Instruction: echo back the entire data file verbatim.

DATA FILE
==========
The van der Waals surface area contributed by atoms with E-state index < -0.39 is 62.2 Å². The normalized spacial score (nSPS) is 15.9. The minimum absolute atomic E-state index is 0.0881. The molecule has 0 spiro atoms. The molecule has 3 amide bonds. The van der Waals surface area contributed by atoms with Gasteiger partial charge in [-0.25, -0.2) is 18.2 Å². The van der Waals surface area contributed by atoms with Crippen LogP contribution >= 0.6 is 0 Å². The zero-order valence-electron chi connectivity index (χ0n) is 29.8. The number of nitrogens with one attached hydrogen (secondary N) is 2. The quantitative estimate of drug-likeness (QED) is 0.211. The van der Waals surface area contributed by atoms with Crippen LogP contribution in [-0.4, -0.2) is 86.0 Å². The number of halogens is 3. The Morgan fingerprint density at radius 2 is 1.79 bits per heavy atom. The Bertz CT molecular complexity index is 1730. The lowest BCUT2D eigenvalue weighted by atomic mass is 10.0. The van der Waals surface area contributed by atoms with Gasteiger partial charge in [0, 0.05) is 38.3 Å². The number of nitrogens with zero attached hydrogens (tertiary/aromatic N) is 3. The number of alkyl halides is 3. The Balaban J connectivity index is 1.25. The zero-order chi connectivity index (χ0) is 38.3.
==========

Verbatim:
The van der Waals surface area contributed by atoms with E-state index < -0.39 is 62.2 Å². The normalized spacial score (nSPS) is 15.9. The minimum absolute atomic E-state index is 0.0881. The molecule has 0 spiro atoms. The molecule has 3 amide bonds. The van der Waals surface area contributed by atoms with Gasteiger partial charge in [-0.25, -0.2) is 18.2 Å². The van der Waals surface area contributed by atoms with Crippen LogP contribution >= 0.6 is 0 Å². The zero-order valence-electron chi connectivity index (χ0n) is 29.8. The number of nitrogens with one attached hydrogen (secondary N) is 2. The quantitative estimate of drug-likeness (QED) is 0.211. The van der Waals surface area contributed by atoms with Crippen LogP contribution in [-0.4, -0.2) is 86.0 Å². The number of halogens is 3. The Morgan fingerprint density at radius 2 is 1.79 bits per heavy atom. The Bertz CT molecular complexity index is 1730. The lowest BCUT2D eigenvalue weighted by atomic mass is 10.0. The van der Waals surface area contributed by atoms with Gasteiger partial charge in [0, 0.05) is 38.3 Å². The number of nitrogens with zero attached hydrogens (tertiary/aromatic N) is 3. The number of alkyl halides is 3. The Balaban J connectivity index is 1.25. The zero-order chi connectivity index (χ0) is 38.3.